Domino's said it would comply with the award..Simon Bligh, the chief executive of illion, said consumers had become thriftier during the past fortnight."A review of the act will be to modernise the act, and that includes its penalties regime," Ms D'Ambrosio said.
McDonald work force r teens They r lowly paid n the boss wants to cut their hours If they take 1hr to go to work for only 3 or 4hrs shifts Just a waste of time on d buses B4 corona we were importing foreign cooks like cruise ships NOW they r redundant asking for bailout Again with the unions, they just look for something to moan about. I have had to take forced 10days annual leave and reduced pay by 20% while no reduction in work hrs. Its only temporary and get to keep jobs. Unions just trying to justify their existence
Pandemic thrift as consumers switch to discount brandsPandemic thrift: consumers are switching to discount brands and borrowing less | MattWadeSMH MattWadeSMH China wins again. That’s where the cheap stuff comes from.
Wedge-tailed eagle deaths prompt review of Victorian Wildlife Act - ABC NewsWhen a farmworker was convicted of poisoning hundreds of wedge-tailed eagles in Victoria, he told the court he was ordered to do it. But due to legal limitations, no further charges were laid against his boss. Add these to the list of massive bird killings WHAT! Disgraceful
One in, all in: The club-wide sacrifices spurring Warriors onOne in. All in. The organisation wide sacrifices spurring on the NZWarriors 👊 NZWarriors Did you think about moving the season to NZ? I lobbied for it to happen, anyone else? made sense to me.
Australian expats in Indonesia say they have 'moral obligation' to give back during coronavirus pandemic - ABC NewsIndonesia is fast becoming a coronavirus hotspot, but these Australians have chosen to stay and are dedicating their time to delivering meals to those in need, and keeping locals in jobs. AUSSIE EX PATS STAY IN INDONESIA BECAUSE OF PRETTY LOVING GIRLS, WORLD'S BEST SECRET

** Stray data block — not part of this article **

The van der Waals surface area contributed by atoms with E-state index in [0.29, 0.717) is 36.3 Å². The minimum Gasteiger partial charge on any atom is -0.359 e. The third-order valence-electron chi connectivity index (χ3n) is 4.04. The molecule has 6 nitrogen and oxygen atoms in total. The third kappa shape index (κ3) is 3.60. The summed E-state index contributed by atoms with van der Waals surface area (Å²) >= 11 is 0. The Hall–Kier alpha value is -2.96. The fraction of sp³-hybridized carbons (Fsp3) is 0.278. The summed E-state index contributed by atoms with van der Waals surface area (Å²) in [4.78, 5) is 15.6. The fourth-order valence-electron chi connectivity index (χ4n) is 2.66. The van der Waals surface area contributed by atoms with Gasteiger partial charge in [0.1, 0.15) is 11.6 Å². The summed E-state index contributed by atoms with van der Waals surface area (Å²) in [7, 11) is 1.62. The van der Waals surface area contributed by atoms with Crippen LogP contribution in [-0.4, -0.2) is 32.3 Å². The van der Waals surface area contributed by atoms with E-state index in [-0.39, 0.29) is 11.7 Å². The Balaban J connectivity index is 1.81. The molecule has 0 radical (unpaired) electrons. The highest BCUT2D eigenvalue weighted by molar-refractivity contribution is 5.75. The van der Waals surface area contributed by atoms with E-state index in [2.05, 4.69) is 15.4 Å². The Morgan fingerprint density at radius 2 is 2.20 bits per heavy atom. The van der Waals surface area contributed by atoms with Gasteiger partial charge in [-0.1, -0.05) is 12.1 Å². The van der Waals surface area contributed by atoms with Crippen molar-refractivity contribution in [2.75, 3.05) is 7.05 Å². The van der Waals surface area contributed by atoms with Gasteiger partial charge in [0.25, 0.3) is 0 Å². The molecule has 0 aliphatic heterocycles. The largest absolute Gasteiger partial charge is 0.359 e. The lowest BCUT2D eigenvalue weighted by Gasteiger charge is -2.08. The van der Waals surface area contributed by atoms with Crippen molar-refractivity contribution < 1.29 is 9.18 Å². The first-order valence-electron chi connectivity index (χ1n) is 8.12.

The fight between development and protection on Victoria's Bellarine Peninsula and Surf Coast - ABC NewsAlong the Victorian coastline, residents in booming seaside towns fear the rapid rate of development is ruining the character of the communities. The Government has promised to strike a balance between growth and protection, but residents fear it may be too little, too late. Where would all the rich people build their holiday homes and flee to when the Plague/Fires comes? Classic NIMBY boomer We need to return real town and urban planning powers to local communities, including for the delivery of new local community infrastructure before more housing:
Football World Cup-winning US women's team loses court bid for equal pay - ABC NewsThe reigning champions of the Women's World Cup have the equal pay elements of their multiple-claims lawsuit against the United States Soccer Federation tossed out by a federal judge. Good! Men’s sport and women’s are not equivalent. Hence the 💰 difference. If women wish to earn men’s 💰 they can try to compete in the men’s competitions. 😂 Equal pay!